This divorced dad learned that the first seven years of divorce very different from the second seven years.
At the time of my divorce my ex wanted primary custody. I wanted joint custody. She wanted the majority of the children’s time. I wanted 50/50. In my understanding of parenting and what my kids needed, I was certain that our roles were equally important. For some reason, probably financial, she did not agree. And in our fair state of Texas she was awarded the custody just as she knew she would be.
So, for the last seven years from the time my daughter was six and my son was eight, she’s had the responsibility and pleasure of parenting my kids two hours for every one hour I get. Back in the early months and years of the divorce this was devastating. I never got enough time with my kids. I longed for them twice as often and twice as long as she did. And in those tender years our kids really needed both of us. My son needed his dad more than he was getting him. My daughter craved my hugs and happy lifestyle. But that’s the way the divorce went down.
It’s interesting today, that my now-ex is much more interested in arranging a 50/50 schedule. She complains how exhausted she is from running the kids to all their activities as a single parent. Well, she is engaged, but it’s a separate house, separate living quarters kid of engagement. And I imagine she is not lying when she says it’s hard.
And there is a part of me that still misses my kids during the 2-for-1 hours they are with her. But today, as teenagers, the quality and type of relationship with your kids is very different. Back then I wanted to teach my son to ride a bike, I wanted to take my daughter fishing more, I wanted to expand their horizons and let them see and be with their happy father. I didn’t get as much of an opportunity to do that. But back then it was a different type of parenting.
Today, as teenagers, my kids are even more interesting and self-driven, but they are also a lot more work. Most of the parenting activity in the teen years is driving them from place to place, waiting for them and their friends to get ready, and feeding and clothing them. It’s not as rewarding. It’s still engaging and important, but the “kid years” are really the golden age of parenting and attachment parenting specifically.
My life is also very different. A bit over a year ago I started dating a woman who quickly captured my heart and imagination for the future. Today we are happily engaged and living together in a modest house that has two rooms in the back for my kids. And I relish every hour I have with them. But I don’t necessarily want more carpool and cafeteria shifts. That’s the hard work, low return, parenting duty that makes up the majority of parenting teenagers.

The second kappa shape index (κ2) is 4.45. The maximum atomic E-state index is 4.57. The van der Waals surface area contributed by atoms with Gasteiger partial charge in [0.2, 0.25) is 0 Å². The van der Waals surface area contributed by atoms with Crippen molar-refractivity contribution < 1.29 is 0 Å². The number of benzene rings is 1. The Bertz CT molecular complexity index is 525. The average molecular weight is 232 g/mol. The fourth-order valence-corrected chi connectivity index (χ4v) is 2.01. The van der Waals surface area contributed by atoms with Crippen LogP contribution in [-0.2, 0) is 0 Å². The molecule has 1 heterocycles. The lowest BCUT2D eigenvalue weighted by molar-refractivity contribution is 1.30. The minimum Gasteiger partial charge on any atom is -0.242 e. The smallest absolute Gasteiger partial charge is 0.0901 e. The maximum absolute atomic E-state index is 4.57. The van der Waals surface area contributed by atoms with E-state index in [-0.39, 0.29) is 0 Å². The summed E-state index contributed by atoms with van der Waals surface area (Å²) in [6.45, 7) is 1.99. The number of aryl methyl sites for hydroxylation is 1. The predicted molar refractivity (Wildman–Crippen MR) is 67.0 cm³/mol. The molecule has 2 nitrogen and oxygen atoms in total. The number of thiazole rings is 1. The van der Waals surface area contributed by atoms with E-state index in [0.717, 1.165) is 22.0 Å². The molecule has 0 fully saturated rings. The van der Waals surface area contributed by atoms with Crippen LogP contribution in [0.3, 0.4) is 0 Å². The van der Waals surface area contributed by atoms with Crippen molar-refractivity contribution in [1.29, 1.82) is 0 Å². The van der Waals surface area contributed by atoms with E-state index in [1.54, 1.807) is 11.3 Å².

What I am able to give my kids now, in the reduced-dad role I was given, is a happy, energetic and always positive parent. I am more than happy to carpool them. I thrive and excel at making them breakfast before school and getting them to their appointments on-time. It’s not a chore, it’s a pleasure. I’m guessing, my overwhelmed ex is asking for 50/50 parenting now because the mundane teen years are harder and less interactive than before.
So I lost the golden years of parenting. My son is a bit less masculine at times and he still doesn’t know how to ride a bike. He doesn’t want to learn, either. That’s okay. We have the relationship we have as a result of those years of absence. All those years where their mom tried to fill in the dad blanks.
I’d love more time with my kids. But… I am okay with the time I have with my teenagers. In the time I do have with them I know I am the best dad they could ever have. And they are not begging to go 50/50 or anything. Why would they want things any different? It’s my ex that wants the change and today, unfortunately for her, she’s got the Standard Possession Order (SPO) she argued for and won. She’s got the kids about 2 hours for every 1 of mine.
Today, in the long tail days of parenting, it makes me smile. I’m still missing my kids just as much as I was as a newly divorced dad, but I’m missing a different role. I can’t get back that early dad role. They are grown and growing now and have different needs. There are different ways I can be an influence on their lives. And one of my greatest gifts is showing them how to live a happy and fulfilling life.
Now, I need to go wake one of my teenagers up so we can have breakfast together and talk about the world.
The Off Parent
< back to Single Parenting
- When Will I Get Over My Divorce?
- The Divorce Part You’ll Never Understand: Living Within the Compromise
- I Want To Thank You for the Divorce
- Money is a Bitch After Divorce
- Dating a Divorced Parent: How Can We All Stay Connected?
- A Quick-Start Guide for the Divorcing Dad: The Off Times
image: my crew, nyc, spring break, the author, creative commons usage